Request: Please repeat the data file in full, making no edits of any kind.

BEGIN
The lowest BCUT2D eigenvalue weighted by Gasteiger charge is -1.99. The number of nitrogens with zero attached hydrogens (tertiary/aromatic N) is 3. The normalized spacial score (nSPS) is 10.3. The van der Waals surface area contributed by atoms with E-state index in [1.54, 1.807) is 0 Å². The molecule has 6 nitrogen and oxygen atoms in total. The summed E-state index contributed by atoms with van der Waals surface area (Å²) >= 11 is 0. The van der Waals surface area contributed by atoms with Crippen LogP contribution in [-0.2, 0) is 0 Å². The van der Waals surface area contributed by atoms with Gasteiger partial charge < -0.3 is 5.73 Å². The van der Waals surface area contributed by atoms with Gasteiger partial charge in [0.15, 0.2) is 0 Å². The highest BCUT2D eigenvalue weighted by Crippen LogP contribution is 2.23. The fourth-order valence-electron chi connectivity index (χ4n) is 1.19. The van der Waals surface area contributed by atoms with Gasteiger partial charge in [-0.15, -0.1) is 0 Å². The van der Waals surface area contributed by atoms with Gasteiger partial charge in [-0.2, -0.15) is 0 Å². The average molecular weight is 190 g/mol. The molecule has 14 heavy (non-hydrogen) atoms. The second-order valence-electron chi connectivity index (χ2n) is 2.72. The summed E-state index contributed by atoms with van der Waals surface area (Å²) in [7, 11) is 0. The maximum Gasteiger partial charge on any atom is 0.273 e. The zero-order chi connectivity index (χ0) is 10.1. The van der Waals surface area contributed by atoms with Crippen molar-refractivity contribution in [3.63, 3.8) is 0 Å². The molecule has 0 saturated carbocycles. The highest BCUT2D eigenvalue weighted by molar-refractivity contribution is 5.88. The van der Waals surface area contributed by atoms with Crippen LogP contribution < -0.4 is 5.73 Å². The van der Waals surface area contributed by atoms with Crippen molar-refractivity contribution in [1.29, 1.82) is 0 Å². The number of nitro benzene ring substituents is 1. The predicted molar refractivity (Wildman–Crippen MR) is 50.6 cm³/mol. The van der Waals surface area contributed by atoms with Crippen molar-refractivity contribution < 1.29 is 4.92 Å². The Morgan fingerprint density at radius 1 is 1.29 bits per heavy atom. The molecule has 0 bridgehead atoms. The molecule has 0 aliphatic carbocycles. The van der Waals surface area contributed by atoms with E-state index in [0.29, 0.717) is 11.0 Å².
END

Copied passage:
The lowest BCUT2D eigenvalue weighted by Gasteiger charge is -1.99. The number of nitrogens with zero attached hydrogens (tertiary/aromatic N) is 3. The normalized spacial score (nSPS) is 10.3. The van der Waals surface area contributed by atoms with E-state index in [1.54, 1.807) is 0 Å². The molecule has 6 nitrogen and oxygen atoms in total. The summed E-state index contributed by atoms with van der Waals surface area (Å²) >= 11 is 0. The van der Waals surface area contributed by atoms with Crippen LogP contribution in [-0.2, 0) is 0 Å². The van der Waals surface area contributed by atoms with Gasteiger partial charge < -0.3 is 5.73 Å². The van der Waals surface area contributed by atoms with Gasteiger partial charge in [0.15, 0.2) is 0 Å². The highest BCUT2D eigenvalue weighted by Crippen LogP contribution is 2.23. The fourth-order valence-electron chi connectivity index (χ4n) is 1.19. The van der Waals surface area contributed by atoms with Gasteiger partial charge in [-0.15, -0.1) is 0 Å². The van der Waals surface area contributed by atoms with Gasteiger partial charge in [-0.2, -0.15) is 0 Å². The average molecular weight is 190 g/mol. The molecule has 14 heavy (non-hydrogen) atoms. The second-order valence-electron chi connectivity index (χ2n) is 2.72. The summed E-state index contributed by atoms with van der Waals surface area (Å²) in [7, 11) is 0. The maximum Gasteiger partial charge on any atom is 0.273 e. The zero-order chi connectivity index (χ0) is 10.1. The van der Waals surface area contributed by atoms with Crippen molar-refractivity contribution in [3.63, 3.8) is 0 Å². The molecule has 0 saturated carbocycles. The highest BCUT2D eigenvalue weighted by molar-refractivity contribution is 5.88. The van der Waals surface area contributed by atoms with Crippen LogP contribution < -0.4 is 5.73 Å². The van der Waals surface area contributed by atoms with Crippen molar-refractivity contribution in [1.29, 1.82) is 0 Å². The number of nitro benzene ring substituents is 1. The predicted molar refractivity (Wildman–Crippen MR) is 50.6 cm³/mol. The van der Waals surface area contributed by atoms with Crippen molar-refractivity contribution < 1.29 is 4.92 Å². The Morgan fingerprint density at radius 1 is 1.29 bits per heavy atom. The molecule has 0 bridgehead atoms. The molecule has 0 aliphatic carbocycles. The van der Waals surface area contributed by atoms with E-state index in [0.29, 0.717) is 11.0 Å².